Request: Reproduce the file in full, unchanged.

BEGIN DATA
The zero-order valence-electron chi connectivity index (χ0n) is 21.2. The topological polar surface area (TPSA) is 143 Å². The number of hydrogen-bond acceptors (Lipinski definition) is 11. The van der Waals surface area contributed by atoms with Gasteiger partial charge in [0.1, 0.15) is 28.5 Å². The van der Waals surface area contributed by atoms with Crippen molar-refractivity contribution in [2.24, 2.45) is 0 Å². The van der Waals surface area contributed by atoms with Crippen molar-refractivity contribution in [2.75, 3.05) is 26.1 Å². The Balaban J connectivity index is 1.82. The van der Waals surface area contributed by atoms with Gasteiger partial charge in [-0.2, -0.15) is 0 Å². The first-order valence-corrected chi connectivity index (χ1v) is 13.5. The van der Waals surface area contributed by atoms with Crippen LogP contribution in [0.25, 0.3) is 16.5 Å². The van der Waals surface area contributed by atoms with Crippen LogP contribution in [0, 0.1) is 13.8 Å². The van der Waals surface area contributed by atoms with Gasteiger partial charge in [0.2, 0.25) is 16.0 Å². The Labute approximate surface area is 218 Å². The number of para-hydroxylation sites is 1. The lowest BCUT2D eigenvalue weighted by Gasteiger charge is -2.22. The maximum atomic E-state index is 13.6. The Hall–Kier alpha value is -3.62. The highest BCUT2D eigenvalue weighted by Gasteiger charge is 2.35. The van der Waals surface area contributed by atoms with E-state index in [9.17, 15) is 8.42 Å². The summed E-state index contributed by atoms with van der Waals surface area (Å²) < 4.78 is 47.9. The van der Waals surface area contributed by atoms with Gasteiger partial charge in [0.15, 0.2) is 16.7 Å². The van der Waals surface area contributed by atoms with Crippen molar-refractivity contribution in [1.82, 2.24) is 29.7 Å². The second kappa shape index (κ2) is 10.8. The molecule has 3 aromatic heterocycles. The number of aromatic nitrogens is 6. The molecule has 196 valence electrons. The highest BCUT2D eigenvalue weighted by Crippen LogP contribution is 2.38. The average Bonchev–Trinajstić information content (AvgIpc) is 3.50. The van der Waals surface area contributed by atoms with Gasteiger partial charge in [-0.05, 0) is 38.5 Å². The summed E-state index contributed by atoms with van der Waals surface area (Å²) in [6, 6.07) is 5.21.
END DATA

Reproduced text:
The zero-order valence-electron chi connectivity index (χ0n) is 21.2. The topological polar surface area (TPSA) is 143 Å². The number of hydrogen-bond acceptors (Lipinski definition) is 11. The van der Waals surface area contributed by atoms with Gasteiger partial charge in [0.1, 0.15) is 28.5 Å². The van der Waals surface area contributed by atoms with Crippen molar-refractivity contribution in [2.24, 2.45) is 0 Å². The van der Waals surface area contributed by atoms with Crippen molar-refractivity contribution in [2.75, 3.05) is 26.1 Å². The Balaban J connectivity index is 1.82. The van der Waals surface area contributed by atoms with Gasteiger partial charge in [-0.2, -0.15) is 0 Å². The first-order valence-corrected chi connectivity index (χ1v) is 13.5. The van der Waals surface area contributed by atoms with Crippen LogP contribution in [0.25, 0.3) is 16.5 Å². The van der Waals surface area contributed by atoms with Crippen LogP contribution in [0, 0.1) is 13.8 Å². The van der Waals surface area contributed by atoms with Gasteiger partial charge in [0.2, 0.25) is 16.0 Å². The Labute approximate surface area is 218 Å². The number of para-hydroxylation sites is 1. The lowest BCUT2D eigenvalue weighted by Gasteiger charge is -2.22. The maximum atomic E-state index is 13.6. The Hall–Kier alpha value is -3.62. The highest BCUT2D eigenvalue weighted by Gasteiger charge is 2.35. The van der Waals surface area contributed by atoms with E-state index in [9.17, 15) is 8.42 Å². The summed E-state index contributed by atoms with van der Waals surface area (Å²) < 4.78 is 47.9. The van der Waals surface area contributed by atoms with Gasteiger partial charge in [0.15, 0.2) is 16.7 Å². The van der Waals surface area contributed by atoms with Crippen molar-refractivity contribution in [1.82, 2.24) is 29.7 Å². The second kappa shape index (κ2) is 10.8. The molecule has 3 aromatic heterocycles. The number of aromatic nitrogens is 6. The molecule has 196 valence electrons. The highest BCUT2D eigenvalue weighted by Crippen LogP contribution is 2.38. The average Bonchev–Trinajstić information content (AvgIpc) is 3.50. The van der Waals surface area contributed by atoms with Gasteiger partial charge in [-0.05, 0) is 38.5 Å². The summed E-state index contributed by atoms with van der Waals surface area (Å²) in [6, 6.07) is 5.21.